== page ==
While people have long believed their dogs understand what they're saying, a new study suggests they are processing the meaning and emotion of words in a human-like way.
Past research has shown that dogs respond to different parts of human speech -- including the actual content and the emotional tone, said study author Victoria Ratcliffe.
But her team's findings give a deeper insight into the canine brain, according to Ratcliffe, a Ph.D. candidate at the University of Sussex in the United Kingdom.
For one, the study found, dogs seem to process multiple components of human speech all at once. What's more, their brains are human-like in the way they distinguish the information in words from the emotional tone.
That does not mean dogs are actually understanding all the words people say, Ratcliffe stressed.
But, she said, the findings do suggest that "dogs may dissociate and process speech components in a way that is broadly comparable to humans."
Ratcliffe and colleague David Reby report their findings in the Nov. 26 issue of Current Biology.
The results probably won't shock dog owners, noted Nicholas Dodman, a professor of animal behavior at the Tufts University Cummings School of Veterinary Medicine in North Grafton, Mass.
"No, dogs are not going to read books or compose sonnets," said Dodman, who was not involved in the study. "But they can take quite a bit out of what we're saying. They are picking up certain sounds that have meaning for them. They're also picking up the tenor of what we're saying," he explained.
"I'd say it's a testament to their abilities as sentient beings," Dodman added.
For the study, Ratcliffe and Reby had dogs listen to human speech from two speakers placed on either side of the animal. The speech either had meaning to the dog (the very British command, "Come on then") or no meaning.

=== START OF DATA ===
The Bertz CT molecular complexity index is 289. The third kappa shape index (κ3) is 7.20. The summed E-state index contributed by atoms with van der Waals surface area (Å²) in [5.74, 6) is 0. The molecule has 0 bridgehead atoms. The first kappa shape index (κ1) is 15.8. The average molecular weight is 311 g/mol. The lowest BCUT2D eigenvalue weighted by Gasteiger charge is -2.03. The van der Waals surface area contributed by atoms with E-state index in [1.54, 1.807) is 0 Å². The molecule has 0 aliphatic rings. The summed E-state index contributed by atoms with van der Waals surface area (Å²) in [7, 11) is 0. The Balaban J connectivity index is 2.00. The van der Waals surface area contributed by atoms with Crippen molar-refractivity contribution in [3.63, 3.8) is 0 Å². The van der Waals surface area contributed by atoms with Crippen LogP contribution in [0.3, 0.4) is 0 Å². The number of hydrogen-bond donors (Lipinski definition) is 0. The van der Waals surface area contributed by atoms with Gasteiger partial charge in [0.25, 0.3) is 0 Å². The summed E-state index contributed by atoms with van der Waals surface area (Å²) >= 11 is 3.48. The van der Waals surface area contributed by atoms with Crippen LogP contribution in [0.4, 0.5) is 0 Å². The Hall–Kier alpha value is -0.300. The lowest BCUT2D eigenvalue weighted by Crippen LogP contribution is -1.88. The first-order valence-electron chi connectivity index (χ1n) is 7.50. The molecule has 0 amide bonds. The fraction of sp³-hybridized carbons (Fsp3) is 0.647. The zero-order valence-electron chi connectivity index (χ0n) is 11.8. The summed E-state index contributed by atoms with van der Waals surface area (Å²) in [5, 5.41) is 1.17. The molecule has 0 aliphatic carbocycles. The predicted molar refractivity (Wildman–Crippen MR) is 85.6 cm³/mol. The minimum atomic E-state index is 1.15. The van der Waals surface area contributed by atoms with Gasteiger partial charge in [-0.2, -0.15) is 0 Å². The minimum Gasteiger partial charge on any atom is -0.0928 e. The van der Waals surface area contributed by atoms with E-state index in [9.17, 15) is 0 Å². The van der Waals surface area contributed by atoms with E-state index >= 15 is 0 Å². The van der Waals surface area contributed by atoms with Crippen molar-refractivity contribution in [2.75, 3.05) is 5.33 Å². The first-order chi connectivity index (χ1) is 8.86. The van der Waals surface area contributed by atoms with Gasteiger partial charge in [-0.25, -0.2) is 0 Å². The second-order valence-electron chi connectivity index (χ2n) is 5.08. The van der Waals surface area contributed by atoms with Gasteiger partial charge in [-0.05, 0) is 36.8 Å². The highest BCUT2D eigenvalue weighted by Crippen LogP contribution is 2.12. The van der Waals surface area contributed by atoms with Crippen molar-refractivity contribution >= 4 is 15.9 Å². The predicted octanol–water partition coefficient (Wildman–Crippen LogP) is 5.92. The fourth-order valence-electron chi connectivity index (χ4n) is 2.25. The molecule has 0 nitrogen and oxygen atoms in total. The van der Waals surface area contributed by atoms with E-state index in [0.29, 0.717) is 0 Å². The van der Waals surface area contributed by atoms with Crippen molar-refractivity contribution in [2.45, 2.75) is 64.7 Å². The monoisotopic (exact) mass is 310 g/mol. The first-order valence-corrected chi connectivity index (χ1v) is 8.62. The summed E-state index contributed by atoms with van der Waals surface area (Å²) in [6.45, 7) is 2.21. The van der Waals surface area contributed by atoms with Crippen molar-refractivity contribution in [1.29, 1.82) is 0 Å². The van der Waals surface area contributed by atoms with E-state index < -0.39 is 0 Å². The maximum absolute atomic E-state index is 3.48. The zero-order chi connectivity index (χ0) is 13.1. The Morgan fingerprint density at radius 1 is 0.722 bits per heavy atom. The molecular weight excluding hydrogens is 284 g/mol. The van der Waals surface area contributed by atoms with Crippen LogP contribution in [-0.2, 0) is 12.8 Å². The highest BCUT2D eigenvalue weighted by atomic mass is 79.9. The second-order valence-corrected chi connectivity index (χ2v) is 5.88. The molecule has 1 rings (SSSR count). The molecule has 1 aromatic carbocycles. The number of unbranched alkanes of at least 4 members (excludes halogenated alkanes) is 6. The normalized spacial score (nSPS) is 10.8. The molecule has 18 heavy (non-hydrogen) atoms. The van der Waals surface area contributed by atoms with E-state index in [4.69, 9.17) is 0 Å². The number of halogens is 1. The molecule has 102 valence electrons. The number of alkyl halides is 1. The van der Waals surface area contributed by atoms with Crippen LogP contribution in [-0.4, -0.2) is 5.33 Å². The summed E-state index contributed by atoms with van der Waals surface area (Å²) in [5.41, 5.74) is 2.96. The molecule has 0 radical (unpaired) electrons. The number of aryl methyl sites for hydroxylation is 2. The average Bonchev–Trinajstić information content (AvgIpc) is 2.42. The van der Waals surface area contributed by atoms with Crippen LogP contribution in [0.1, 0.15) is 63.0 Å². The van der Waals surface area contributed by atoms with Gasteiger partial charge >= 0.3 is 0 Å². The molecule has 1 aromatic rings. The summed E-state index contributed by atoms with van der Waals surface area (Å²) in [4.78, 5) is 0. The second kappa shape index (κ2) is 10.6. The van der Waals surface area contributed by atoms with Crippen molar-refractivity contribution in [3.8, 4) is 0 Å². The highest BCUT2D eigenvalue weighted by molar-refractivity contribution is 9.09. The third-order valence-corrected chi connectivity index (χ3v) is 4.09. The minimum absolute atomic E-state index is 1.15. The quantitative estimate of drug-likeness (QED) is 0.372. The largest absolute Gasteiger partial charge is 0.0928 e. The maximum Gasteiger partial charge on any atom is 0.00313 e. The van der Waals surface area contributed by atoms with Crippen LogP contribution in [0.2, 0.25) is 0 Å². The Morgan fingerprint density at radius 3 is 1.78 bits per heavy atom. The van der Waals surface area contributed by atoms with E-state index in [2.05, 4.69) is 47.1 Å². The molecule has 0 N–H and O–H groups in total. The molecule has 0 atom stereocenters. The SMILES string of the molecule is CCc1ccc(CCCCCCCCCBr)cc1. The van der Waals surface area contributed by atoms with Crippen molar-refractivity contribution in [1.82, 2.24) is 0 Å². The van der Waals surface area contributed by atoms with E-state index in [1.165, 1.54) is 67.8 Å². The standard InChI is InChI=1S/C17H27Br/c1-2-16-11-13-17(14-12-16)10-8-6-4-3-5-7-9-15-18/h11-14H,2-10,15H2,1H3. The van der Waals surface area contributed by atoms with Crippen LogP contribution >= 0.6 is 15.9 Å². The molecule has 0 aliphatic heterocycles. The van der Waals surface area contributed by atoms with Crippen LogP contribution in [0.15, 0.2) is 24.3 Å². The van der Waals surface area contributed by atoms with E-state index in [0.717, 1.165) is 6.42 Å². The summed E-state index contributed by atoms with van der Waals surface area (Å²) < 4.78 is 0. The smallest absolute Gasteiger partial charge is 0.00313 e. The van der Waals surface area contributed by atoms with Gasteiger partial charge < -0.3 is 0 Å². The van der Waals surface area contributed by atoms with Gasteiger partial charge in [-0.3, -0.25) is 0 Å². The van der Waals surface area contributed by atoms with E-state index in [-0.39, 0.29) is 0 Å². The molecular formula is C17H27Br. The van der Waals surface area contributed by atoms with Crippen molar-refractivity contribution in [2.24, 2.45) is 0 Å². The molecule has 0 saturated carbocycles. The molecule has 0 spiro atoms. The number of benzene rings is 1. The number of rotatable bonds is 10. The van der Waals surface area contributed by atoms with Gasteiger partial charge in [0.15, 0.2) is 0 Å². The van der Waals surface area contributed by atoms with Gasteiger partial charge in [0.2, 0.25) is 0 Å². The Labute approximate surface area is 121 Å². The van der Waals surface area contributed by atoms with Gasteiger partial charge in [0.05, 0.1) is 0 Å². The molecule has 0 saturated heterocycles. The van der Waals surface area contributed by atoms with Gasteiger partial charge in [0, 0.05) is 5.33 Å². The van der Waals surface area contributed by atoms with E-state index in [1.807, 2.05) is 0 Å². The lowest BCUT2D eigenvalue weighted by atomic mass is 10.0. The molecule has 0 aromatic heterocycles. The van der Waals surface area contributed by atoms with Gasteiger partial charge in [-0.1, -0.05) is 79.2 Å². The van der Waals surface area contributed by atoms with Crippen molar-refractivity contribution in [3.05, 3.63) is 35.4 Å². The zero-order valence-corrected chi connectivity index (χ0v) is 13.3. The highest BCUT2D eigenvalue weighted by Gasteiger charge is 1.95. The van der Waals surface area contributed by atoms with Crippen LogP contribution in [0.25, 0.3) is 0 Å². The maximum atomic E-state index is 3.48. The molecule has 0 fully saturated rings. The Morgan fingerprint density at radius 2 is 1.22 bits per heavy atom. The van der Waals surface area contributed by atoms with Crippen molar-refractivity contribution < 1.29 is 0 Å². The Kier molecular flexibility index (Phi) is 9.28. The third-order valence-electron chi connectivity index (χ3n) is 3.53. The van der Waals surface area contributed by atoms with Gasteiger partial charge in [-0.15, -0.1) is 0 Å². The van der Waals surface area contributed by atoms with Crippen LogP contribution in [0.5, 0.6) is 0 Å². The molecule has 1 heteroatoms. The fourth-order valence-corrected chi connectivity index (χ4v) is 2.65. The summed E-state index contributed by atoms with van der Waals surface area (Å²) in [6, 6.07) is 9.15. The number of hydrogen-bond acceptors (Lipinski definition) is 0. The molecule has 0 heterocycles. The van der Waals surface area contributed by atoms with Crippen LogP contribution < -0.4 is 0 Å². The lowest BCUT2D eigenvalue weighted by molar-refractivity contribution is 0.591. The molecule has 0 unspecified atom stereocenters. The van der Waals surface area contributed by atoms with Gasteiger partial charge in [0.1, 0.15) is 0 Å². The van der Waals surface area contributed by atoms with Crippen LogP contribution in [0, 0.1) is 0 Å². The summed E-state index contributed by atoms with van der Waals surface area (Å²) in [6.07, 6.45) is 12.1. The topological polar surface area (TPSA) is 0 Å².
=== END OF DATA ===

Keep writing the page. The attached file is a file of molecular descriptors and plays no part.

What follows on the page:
The quality of the speech was also manipulated: Sometimes it was stripped of the trappings of the human voice, to emphasize the meaning of the words; sometimes the emotional tone was exaggerated.
The researchers found that when they broadcast "come on then" with the meaning emphasized, the dogs typically turned their heads to the right-side speaker. That, according to Ratcliffe, indicates they were processing the words with a bias toward the left hemisphere of the brain -- which in humans is the half that picks up the sound and syntax of words.
On the other hand, when the emotional tone of the speech was exaggerated, the dogs turned to the left -- which indicates that the brain's right hemisphere was dominant. And in humans, the right hemisphere processes the intonation and emotional quality of speech.
"To me," Dodman said, "this is another step in our realization that dogs are more attuned to us than we've previously recognized."
That's important for a few reasons, according to Ratcliffe. "Developing our understanding of how dogs perceive human speech is obviously beneficial in improving our communication with them," she said.
But there are also implications for understanding humans and other mammals. "In evolutionary terms," Ratcliffe said, "we can directly compare humans and dogs to see which attributes of speech perception are uniquely human, or part of a shared mammalian history that encompasses dogs as well."
For people who live with dogs, the findings probably just validate what they've already "intuitively known," according to Dodman. But he said scientific studies of canine behavior are important.
And as these findings suggest, he said, "dogs have been studying us for a long time."